Looking and feeling like an unmade bed is no reward.
Being forgetful and dependent on others is no reward.
Mental confusion and bouts of sadness is no reward.
Why do we have this system? What's it all about?
This is where the devoutly religious have the advantage. They believe they have all the answers and God bless them.
I did all the usual and expected things more or less at the expected times: I went to school and learned stuff.
I got married because I met someone to love.
I had children and raised them as well as I could.
I worked and paid bills and taxes.
I supported organizations that made sense to me.
I made friends with people I enjoyed the company of.
I took care of my homes and tended my gardens.
I cooked good and nutritious food.
I gave to charities and went to church.
I pursued intellectual enlightenment and encouraged my children to do the same.
I enjoyed and supported the arts: music, singing, painting, sewing, dancing, theater, ballet, writing, etc.
I exposed my children to all of these.
I experienced the joy and wonder of nature; camping, hiking, fishing, boating, exploring and such.
I've been an avid reader and encouraged this in my children.
I've had many fine friendships.
And now I sit here and wonder "why?" Why all this effort and energy?
What was it all for? Have I really done anything at all? If so, where is the payoff? Where is the purpose? Shouldn't there be something that I could hold to my bosom and feel good about?
Then I look around me and realize that all living things were born to procreate, to continue the species and, perhaps, ideally, to improve the species, and then die.
I've had three children and, so far, they've collectively given birth to four more who have had, at last count, eight. Therefore I'm partially responsible for adding fifteen people to this planet. Hence my immortality. My genes live on.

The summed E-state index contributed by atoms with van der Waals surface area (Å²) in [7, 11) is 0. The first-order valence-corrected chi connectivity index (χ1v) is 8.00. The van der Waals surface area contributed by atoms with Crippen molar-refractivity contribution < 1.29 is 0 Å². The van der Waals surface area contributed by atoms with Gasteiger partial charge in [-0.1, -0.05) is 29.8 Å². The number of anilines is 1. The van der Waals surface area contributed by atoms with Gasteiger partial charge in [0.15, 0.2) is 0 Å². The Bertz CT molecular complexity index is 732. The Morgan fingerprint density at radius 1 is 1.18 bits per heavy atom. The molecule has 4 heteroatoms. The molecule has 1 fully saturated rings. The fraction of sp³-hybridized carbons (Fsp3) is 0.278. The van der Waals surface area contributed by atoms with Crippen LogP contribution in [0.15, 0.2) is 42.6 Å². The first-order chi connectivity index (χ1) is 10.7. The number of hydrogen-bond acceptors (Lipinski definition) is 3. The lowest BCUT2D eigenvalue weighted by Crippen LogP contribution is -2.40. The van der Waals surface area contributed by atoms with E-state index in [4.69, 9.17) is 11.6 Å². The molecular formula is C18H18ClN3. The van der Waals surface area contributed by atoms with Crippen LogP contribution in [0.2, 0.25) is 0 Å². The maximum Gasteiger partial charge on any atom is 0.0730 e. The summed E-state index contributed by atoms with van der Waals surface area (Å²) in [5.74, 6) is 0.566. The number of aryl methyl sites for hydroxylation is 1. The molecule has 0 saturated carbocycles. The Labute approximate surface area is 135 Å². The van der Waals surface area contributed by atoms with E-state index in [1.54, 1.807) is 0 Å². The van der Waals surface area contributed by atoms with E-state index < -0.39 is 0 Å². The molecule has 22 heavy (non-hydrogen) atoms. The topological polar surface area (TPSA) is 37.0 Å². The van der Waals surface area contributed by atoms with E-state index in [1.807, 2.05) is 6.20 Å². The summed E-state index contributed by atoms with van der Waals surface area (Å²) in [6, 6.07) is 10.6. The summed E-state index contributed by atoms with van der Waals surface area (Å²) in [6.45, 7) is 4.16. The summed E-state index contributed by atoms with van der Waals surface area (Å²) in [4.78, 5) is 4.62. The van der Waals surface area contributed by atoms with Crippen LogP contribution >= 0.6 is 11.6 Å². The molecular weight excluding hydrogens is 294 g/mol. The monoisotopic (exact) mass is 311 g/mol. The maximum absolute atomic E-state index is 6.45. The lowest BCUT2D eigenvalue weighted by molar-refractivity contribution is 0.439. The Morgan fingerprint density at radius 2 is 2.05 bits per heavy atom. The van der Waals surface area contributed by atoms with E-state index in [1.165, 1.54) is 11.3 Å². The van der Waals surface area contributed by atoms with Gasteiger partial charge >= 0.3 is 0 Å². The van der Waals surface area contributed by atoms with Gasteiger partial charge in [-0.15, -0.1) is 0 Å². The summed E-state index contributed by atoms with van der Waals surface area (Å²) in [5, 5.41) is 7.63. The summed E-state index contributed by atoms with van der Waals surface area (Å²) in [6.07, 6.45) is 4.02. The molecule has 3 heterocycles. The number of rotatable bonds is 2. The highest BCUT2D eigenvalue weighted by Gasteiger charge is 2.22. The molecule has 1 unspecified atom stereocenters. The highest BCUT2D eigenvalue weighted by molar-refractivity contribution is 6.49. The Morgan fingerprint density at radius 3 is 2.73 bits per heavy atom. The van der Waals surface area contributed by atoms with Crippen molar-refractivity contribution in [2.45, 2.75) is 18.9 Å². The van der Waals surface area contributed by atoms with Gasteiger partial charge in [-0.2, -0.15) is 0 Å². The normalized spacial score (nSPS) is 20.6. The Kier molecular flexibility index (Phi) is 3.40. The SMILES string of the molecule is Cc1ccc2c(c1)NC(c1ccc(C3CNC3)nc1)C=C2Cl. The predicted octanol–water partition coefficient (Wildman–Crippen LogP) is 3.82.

Over the years I have interacted with hundreds of people. We have given and taken from each other ideas, humor, philosophies, as well as beauty, companionship and intelligence. I am wiser and richer because of this. I think the rewards and payoffs have been given to us along the way, through the years of our lives.
As I age, I find that I am satisfied and pleased with less. When I was younger I wanted to see the world, do everything, go everywhere, try out everything new or different. Experience it all.
Now I enjoy being home, it's appropriate. My house is comfortable and pleasant with a patio to sit in, a well-appointed kitchen, where I spend most of my time, a nice bed and bedroom. The house is climate controlled and I have a PC for writing and games. good music to listen to. I still have my eyesight and enjoy the morning paper and books. My dear son has lovely flowers and vegetables growing in the back yard. We have one old cat, a three-legged dog and lots of birds outside.
I have a great deal to be glad about.
There is one thing that I feel rather strongly about: When I go, I don't want people to cry and lament and feel very sad. Dying isn't a dirty trick someone is forcing on you. It's as much a part of being human as one's birth. It's normal and natural and when it comes, it comes.
We all will have an end to our lives, all of us. No one escapes this. Think of it as a natural course of events and understand that, it's simply my turn.
Don't cry for me. Just come to my party and be glad I've had such a full life.
"Thus I, gone forth as spiders do,
There's a wonderful quote from E.B. White that I love.
In spider's web a truth discerning,
Attach one silken strand to you
For my returning."
Claire Rodgers Nov. l999